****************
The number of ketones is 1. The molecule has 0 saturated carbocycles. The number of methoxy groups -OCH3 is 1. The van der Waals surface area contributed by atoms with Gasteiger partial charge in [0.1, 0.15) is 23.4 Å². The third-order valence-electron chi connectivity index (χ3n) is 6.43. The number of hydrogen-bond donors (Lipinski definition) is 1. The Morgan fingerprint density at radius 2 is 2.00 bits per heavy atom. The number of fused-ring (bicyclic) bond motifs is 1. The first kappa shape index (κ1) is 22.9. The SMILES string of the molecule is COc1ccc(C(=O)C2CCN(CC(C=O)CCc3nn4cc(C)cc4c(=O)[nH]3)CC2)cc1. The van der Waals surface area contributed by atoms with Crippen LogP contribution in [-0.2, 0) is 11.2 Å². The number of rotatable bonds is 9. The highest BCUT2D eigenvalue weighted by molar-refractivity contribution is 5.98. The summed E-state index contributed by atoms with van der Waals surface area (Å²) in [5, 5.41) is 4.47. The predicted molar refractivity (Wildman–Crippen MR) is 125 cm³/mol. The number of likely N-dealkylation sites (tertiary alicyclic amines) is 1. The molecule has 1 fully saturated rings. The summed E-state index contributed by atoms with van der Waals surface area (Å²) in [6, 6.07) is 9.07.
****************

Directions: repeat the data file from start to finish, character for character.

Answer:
The number of ketones is 1. The molecule has 0 saturated carbocycles. The number of methoxy groups -OCH3 is 1. The van der Waals surface area contributed by atoms with Gasteiger partial charge in [0.1, 0.15) is 23.4 Å². The third-order valence-electron chi connectivity index (χ3n) is 6.43. The number of hydrogen-bond donors (Lipinski definition) is 1. The Morgan fingerprint density at radius 2 is 2.00 bits per heavy atom. The number of fused-ring (bicyclic) bond motifs is 1. The first kappa shape index (κ1) is 22.9. The SMILES string of the molecule is COc1ccc(C(=O)C2CCN(CC(C=O)CCc3nn4cc(C)cc4c(=O)[nH]3)CC2)cc1. The van der Waals surface area contributed by atoms with Crippen LogP contribution in [-0.2, 0) is 11.2 Å². The number of rotatable bonds is 9. The highest BCUT2D eigenvalue weighted by molar-refractivity contribution is 5.98. The summed E-state index contributed by atoms with van der Waals surface area (Å²) in [5, 5.41) is 4.47. The predicted molar refractivity (Wildman–Crippen MR) is 125 cm³/mol. The number of likely N-dealkylation sites (tertiary alicyclic amines) is 1. The molecule has 1 fully saturated rings. The summed E-state index contributed by atoms with van der Waals surface area (Å²) in [6, 6.07) is 9.07.